High Growth Young Firms: Contribution to Job, Output, and Productivity Growth
Recent research shows that the job creating prowess of small firms in the U.S. is better attributed to startups and young firms that are small. But most startups and young firms either fail or don’t create jobs. A small proportion of young firms grow rapidly and they account for the long lasting contribution of startups to job growth. High growth firms are not well understood in terms of either theory or evidence. Although the evidence of their role in job creation is mounting, little is known about their life cycle dynamics, or their contribution to other key outcomes such as real output growth and productivity. In this paper, we enhance the Longitudinal Business Database with gross output (real revenue) measures. We find that the patterns for high output growth firms largely mimic those for high employment growth firms. High growth output firms are disproportionately young and make disproportionate contributions to output and productivity growth. The share of activity accounted for by high growth output and employment firms varies substantially across industries – in the post 2000 period the share of activity accounted for by high growth firms is significantly higher in the High Tech and Energy related industries. A firm in a small business intensive industry is less likely to be a high output growth firm but small business intensive industries don’t have significantly smaller shares of either employment or output activity accounted for by high growth firms.
University of Maryland and NBER, U.S. Census Bureau, University of Maryland, and U.S. Census Bureau, respectively. We thank David Brown, Tim Dunne, participants of the NBER/CRIW Conference on Measuring Entrepreneurial Businesses, and participants of the 2015 ASSA meetings for helpful comments. We thank the Kauffman Foundation for financial support. Any opinions and conclusions expressed herein are those of the author(s) and do not necessarily represent the views of the U.S. Census Bureau. All results have been reviewed to ensure that no confidential information is disclosed.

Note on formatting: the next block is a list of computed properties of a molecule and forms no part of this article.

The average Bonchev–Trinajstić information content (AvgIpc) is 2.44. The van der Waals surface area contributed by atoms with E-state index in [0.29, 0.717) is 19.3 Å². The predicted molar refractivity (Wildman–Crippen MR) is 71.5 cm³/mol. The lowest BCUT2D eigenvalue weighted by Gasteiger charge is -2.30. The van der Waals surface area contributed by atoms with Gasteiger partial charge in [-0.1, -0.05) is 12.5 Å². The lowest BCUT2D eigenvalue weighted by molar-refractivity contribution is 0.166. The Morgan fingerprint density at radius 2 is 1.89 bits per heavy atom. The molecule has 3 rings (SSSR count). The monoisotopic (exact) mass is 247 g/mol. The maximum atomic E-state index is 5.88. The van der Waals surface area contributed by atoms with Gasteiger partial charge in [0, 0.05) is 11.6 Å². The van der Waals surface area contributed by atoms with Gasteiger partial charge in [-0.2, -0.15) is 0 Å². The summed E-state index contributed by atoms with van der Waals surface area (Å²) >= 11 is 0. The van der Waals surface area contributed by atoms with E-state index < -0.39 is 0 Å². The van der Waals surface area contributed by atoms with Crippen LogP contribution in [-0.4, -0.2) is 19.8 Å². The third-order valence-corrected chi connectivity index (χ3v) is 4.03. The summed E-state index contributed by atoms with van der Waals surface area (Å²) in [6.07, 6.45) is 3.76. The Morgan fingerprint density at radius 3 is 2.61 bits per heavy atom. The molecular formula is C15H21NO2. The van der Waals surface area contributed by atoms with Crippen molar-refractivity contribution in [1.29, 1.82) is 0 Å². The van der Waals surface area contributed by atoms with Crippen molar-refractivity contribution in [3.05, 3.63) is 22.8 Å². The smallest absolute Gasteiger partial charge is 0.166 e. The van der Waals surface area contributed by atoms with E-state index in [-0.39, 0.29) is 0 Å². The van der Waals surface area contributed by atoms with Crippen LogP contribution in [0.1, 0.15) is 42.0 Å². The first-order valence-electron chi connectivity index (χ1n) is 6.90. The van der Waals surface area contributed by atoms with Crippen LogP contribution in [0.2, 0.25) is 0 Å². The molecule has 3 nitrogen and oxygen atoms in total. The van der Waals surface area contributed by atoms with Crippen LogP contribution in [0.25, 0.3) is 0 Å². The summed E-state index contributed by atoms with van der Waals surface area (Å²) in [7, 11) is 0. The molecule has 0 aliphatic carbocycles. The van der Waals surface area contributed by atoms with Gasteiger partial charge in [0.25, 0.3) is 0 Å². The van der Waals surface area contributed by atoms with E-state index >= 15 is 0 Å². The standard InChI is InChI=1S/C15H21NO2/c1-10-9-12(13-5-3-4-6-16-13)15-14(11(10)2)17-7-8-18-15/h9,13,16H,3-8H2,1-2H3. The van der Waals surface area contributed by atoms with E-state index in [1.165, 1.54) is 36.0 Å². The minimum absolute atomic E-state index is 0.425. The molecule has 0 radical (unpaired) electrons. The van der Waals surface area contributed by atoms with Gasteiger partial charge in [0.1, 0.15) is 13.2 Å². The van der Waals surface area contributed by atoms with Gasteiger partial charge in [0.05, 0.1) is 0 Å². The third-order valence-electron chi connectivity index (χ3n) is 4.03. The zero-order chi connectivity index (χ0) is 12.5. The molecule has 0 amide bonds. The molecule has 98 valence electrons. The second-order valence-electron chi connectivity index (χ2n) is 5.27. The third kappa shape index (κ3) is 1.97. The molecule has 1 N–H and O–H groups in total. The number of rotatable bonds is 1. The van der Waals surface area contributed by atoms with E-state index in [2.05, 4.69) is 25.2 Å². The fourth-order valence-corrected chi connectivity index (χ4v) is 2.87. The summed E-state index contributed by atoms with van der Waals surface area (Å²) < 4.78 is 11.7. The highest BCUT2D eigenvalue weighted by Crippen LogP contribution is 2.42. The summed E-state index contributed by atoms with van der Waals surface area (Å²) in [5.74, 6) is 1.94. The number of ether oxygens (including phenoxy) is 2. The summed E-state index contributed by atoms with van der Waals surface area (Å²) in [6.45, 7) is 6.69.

Ron S. Jarmin
I received no personal financial remuneration for this work. I was a Co-PI on a Kauffman Foundation grant that funded RA support.Javier Miranda
In compliance with the requirement of the Journal’s disclosure policy, I would like to state that I, Javier Miranda, am an employee of the U.S. Census Bureau. I have received no direct financial support from any organization but I am one of the Principal Investigators on the grant from the Kauffman Foundation that we note in the acknowledgements section. The support from the Kauffman Foundation is directly related to this research as they have supported the development of the data infrastructure used in this paper as well as research analysis related to the topics in this paper. We are also using proprietary data in this paper housed at the U.S. Bureau of the Census. As we note in the acknowledgements section “All results have been reviewed to ensure that no confidential information is disclosed.”